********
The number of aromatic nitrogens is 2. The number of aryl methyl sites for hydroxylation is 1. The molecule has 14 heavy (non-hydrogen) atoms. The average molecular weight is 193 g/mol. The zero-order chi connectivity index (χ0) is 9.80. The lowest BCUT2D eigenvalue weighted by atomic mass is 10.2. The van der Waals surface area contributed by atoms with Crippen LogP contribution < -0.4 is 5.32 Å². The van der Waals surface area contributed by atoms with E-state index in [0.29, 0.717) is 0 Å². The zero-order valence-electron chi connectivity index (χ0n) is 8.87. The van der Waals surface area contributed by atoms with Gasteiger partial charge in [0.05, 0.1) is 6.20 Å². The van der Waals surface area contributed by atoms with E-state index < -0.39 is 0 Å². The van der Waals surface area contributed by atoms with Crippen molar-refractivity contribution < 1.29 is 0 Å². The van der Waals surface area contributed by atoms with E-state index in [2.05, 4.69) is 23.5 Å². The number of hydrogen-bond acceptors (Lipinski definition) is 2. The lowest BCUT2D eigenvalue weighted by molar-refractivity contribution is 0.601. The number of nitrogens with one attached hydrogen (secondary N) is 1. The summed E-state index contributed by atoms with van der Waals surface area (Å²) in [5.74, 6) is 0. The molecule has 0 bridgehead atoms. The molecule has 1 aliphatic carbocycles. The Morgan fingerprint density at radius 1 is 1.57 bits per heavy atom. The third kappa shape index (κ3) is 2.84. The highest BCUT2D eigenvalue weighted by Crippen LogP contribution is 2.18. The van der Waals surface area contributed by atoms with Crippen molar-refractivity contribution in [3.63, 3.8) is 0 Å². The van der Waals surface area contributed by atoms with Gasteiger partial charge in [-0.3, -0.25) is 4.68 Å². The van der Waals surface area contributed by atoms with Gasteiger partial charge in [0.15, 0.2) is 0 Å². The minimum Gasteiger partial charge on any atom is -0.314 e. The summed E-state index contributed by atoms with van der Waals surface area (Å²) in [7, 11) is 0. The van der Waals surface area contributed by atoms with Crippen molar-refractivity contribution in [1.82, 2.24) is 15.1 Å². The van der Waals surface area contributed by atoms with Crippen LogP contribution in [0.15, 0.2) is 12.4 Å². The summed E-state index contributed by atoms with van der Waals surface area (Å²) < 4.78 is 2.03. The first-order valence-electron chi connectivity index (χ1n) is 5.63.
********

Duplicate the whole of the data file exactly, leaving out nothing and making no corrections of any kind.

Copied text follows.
The number of aromatic nitrogens is 2. The number of aryl methyl sites for hydroxylation is 1. The molecule has 14 heavy (non-hydrogen) atoms. The average molecular weight is 193 g/mol. The zero-order chi connectivity index (χ0) is 9.80. The lowest BCUT2D eigenvalue weighted by atomic mass is 10.2. The van der Waals surface area contributed by atoms with Crippen LogP contribution < -0.4 is 5.32 Å². The van der Waals surface area contributed by atoms with E-state index in [0.29, 0.717) is 0 Å². The zero-order valence-electron chi connectivity index (χ0n) is 8.87. The van der Waals surface area contributed by atoms with Gasteiger partial charge in [0.05, 0.1) is 6.20 Å². The van der Waals surface area contributed by atoms with E-state index < -0.39 is 0 Å². The van der Waals surface area contributed by atoms with Crippen molar-refractivity contribution < 1.29 is 0 Å². The van der Waals surface area contributed by atoms with E-state index in [2.05, 4.69) is 23.5 Å². The number of hydrogen-bond acceptors (Lipinski definition) is 2. The lowest BCUT2D eigenvalue weighted by molar-refractivity contribution is 0.601. The number of nitrogens with one attached hydrogen (secondary N) is 1. The summed E-state index contributed by atoms with van der Waals surface area (Å²) in [5.74, 6) is 0. The molecule has 0 bridgehead atoms. The molecule has 1 aliphatic carbocycles. The Morgan fingerprint density at radius 1 is 1.57 bits per heavy atom. The third kappa shape index (κ3) is 2.84. The highest BCUT2D eigenvalue weighted by Crippen LogP contribution is 2.18. The van der Waals surface area contributed by atoms with Crippen molar-refractivity contribution in [3.63, 3.8) is 0 Å². The van der Waals surface area contributed by atoms with Gasteiger partial charge in [-0.3, -0.25) is 4.68 Å². The van der Waals surface area contributed by atoms with Gasteiger partial charge in [0.15, 0.2) is 0 Å². The minimum Gasteiger partial charge on any atom is -0.314 e. The summed E-state index contributed by atoms with van der Waals surface area (Å²) in [7, 11) is 0. The van der Waals surface area contributed by atoms with Crippen molar-refractivity contribution in [1.82, 2.24) is 15.1 Å². The van der Waals surface area contributed by atoms with Crippen LogP contribution in [0.15, 0.2) is 12.4 Å². The summed E-state index contributed by atoms with van der Waals surface area (Å²) < 4.78 is 2.03. The first-order valence-electron chi connectivity index (χ1n) is 5.63.